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how to define RMAN retention policy time?

Posted by Pavan DBA on July 11, 2011

Many a times, I heard DBA’s complaining about RMAN retention policy through which they face some problems during restore or  recovery.

For example a friend posted that his retention policy is set to recovery window of 90 days, but when tried to restore the database to 30 days back date, RMAN saying recovery till that time is not possible. he wondered why this cannot be done if he has retention of 90 days.

Here is the answer for the same….

we all know that RMAN will store backup metadata in control file’s reusable location if recovery catalog is not configured. Generally this information will be stored for 7 days and can be changed by modifying CONTROL_FILE_RECORD_KEEP_TIME parameter.

whenever we define retention policy of RMAN either to recovery window or redundancy to some X value, we need to remember that  RMAN still follow the value defined for CONTROL_FILE_RECOD_KEEP_TIME. That means, if recovery window is set to 30 days, but the above parameter is set to 7 days (default), you cannot recover beyond 7 days… which is very unfortunate…

Right ! so lets see what can be done for this?

we need to define CONTROL_FILE_RECORD_KEEP_TIME always a higher value than what we set for retention policy. As per the formula, it should be

CONTROL_FILE_RECORD_KEEP_TIME=retention policy value+ level 0 backup interval+ 1

let me throw some example for easy understanding…

If suppose your retention time is set to recovery window of 90 days and a weekly full level 0 backup is scheduled, then CONTROL_FILE_RECORD_KEEP_TIME = 90 (retention policy) + 7 (level 0 backup interval) + 1 = 98

Note: In worst case, atleast you should set that same (equal to) as retention policy value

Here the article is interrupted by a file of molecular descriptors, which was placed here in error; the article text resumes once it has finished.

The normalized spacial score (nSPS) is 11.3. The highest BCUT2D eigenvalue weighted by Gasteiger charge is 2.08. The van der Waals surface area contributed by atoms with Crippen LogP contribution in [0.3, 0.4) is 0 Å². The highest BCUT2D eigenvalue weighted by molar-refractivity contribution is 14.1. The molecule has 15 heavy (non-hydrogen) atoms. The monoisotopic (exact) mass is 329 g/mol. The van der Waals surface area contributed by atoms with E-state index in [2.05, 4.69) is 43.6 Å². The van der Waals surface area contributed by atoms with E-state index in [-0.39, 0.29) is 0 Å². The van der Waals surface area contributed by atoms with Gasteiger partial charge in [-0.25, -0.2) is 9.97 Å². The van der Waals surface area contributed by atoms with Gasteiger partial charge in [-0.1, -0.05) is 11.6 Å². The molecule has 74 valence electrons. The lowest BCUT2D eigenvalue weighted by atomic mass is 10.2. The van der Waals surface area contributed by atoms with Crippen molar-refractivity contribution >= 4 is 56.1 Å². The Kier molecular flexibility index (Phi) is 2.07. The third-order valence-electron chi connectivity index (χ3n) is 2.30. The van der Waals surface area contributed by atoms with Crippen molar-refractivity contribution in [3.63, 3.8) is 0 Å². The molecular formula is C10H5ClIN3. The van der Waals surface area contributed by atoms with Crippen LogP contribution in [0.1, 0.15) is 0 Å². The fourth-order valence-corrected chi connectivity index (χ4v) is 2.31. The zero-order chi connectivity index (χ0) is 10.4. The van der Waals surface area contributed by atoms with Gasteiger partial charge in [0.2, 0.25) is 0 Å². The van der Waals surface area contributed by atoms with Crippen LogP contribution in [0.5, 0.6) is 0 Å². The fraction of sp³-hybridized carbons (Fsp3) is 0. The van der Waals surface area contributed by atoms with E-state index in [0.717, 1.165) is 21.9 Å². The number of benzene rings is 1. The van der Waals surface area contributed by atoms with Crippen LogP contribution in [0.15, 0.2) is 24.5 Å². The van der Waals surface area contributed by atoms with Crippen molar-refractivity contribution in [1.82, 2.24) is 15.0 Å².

What happens if I don’t set to higher value?

In such case, RMAN will overwrite the content of backup metadata prior to obsolete them by RMAN and even though physically backup pieces are existing, you cannot use them

Hope this will help you ……………….


15 Responses to “how to define RMAN retention policy time?”

  1. Sohail said

    Hi Pawan,

    i request to give more explanation on report obsolete in RMAN ?

  2. Sohail said

    Hi Pawan, Awesome information i got it from you, but still i have some more doubts about rman. As u said that windows or any platform default retention policy 90 days, where to check this and how? Especially iam using linux, so in linux envirement, what is the default retention policy. Awaiting for your response ……………

    • Pavan DBA said

      hi sohail, default is not 90 days. usually we maintain 90 days. to check about retention policy either in windows or linux, use below command in rman

      RMAN> show all; – u need to look into retention policy value

  3. Kapil Relan said

    Hello Pavan,

    I find retention in RMAN quite confusing.can you please put some focus on setting different retention policy for full, Incremental and Archive Log backups ?

    Best Regards,

    • Pavan DBA said

      Hi Kapil,

      We will be setting retention policy to recovery window of 30days to 90 days in our environments. It is same for full, incremental or archive log backups.

  4. Sumit Garg said

    Hi Pawan,

    Don’t you think that control file will auto grow in case you mentioned rather than overwritting that.It should auto grow till OS limit permits but yes if control file can’t grow because of os size limit, that above case will happen ?


    • Pavan DBA said

      Hi Sumit,

      Controlfile will have two sections. Reusable and non-reusable areas. Non-reusable area contains details about controlfile parameters, locations of redologs and datafiles, latest scn etc.

      reusable section contains rman backup metadata info. so, control file will auto grow only to store non-reusable information, not for reusable data

  5. shahid ahmed said

    Firstly i would like to thanks for this post. The description is very useful and in simple and in clear word.
    I Don’t tested on higher version but in oracle 9i the parameter is

    Please verify if i am correct please add it because your post is useful for all of us.

  6. Ram said

    Too much informational Document …

    Thank you very much.


  7. Rajan.S said

    its very useful

  8. nagarjuna reddy said

    Hi Pavan,

    Very useful information.


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